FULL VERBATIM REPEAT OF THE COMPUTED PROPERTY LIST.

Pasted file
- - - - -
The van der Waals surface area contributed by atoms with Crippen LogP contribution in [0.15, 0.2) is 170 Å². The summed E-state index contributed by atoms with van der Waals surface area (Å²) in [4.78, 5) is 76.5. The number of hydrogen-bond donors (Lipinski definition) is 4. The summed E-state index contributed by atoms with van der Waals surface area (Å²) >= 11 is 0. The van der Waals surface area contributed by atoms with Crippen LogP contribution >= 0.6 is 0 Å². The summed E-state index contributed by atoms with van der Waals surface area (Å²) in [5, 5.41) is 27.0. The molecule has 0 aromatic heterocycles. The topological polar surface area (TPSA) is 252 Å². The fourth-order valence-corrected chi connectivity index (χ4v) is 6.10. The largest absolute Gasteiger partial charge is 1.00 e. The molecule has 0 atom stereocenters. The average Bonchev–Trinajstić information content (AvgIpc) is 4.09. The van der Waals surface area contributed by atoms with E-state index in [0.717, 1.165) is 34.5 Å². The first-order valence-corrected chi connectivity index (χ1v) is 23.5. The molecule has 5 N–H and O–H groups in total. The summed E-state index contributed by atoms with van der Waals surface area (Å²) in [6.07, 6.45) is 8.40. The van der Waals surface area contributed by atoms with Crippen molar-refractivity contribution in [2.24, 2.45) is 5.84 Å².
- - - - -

The van der Waals surface area contributed by atoms with Crippen LogP contribution in [0.15, 0.2) is 170 Å². The summed E-state index contributed by atoms with van der Waals surface area (Å²) in [4.78, 5) is 76.5. The number of hydrogen-bond donors (Lipinski definition) is 4. The summed E-state index contributed by atoms with van der Waals surface area (Å²) >= 11 is 0. The van der Waals surface area contributed by atoms with Crippen LogP contribution >= 0.6 is 0 Å². The summed E-state index contributed by atoms with van der Waals surface area (Å²) in [5, 5.41) is 27.0. The molecule has 0 aromatic heterocycles. The topological polar surface area (TPSA) is 252 Å². The fourth-order valence-corrected chi connectivity index (χ4v) is 6.10. The largest absolute Gasteiger partial charge is 1.00 e. The molecule has 0 atom stereocenters. The average Bonchev–Trinajstić information content (AvgIpc) is 4.09. The van der Waals surface area contributed by atoms with E-state index in [0.717, 1.165) is 34.5 Å². The first-order valence-corrected chi connectivity index (χ1v) is 23.5. The molecule has 5 N–H and O–H groups in total. The summed E-state index contributed by atoms with van der Waals surface area (Å²) in [6.07, 6.45) is 8.40. The van der Waals surface area contributed by atoms with Crippen molar-refractivity contribution in [2.24, 2.45) is 5.84 Å².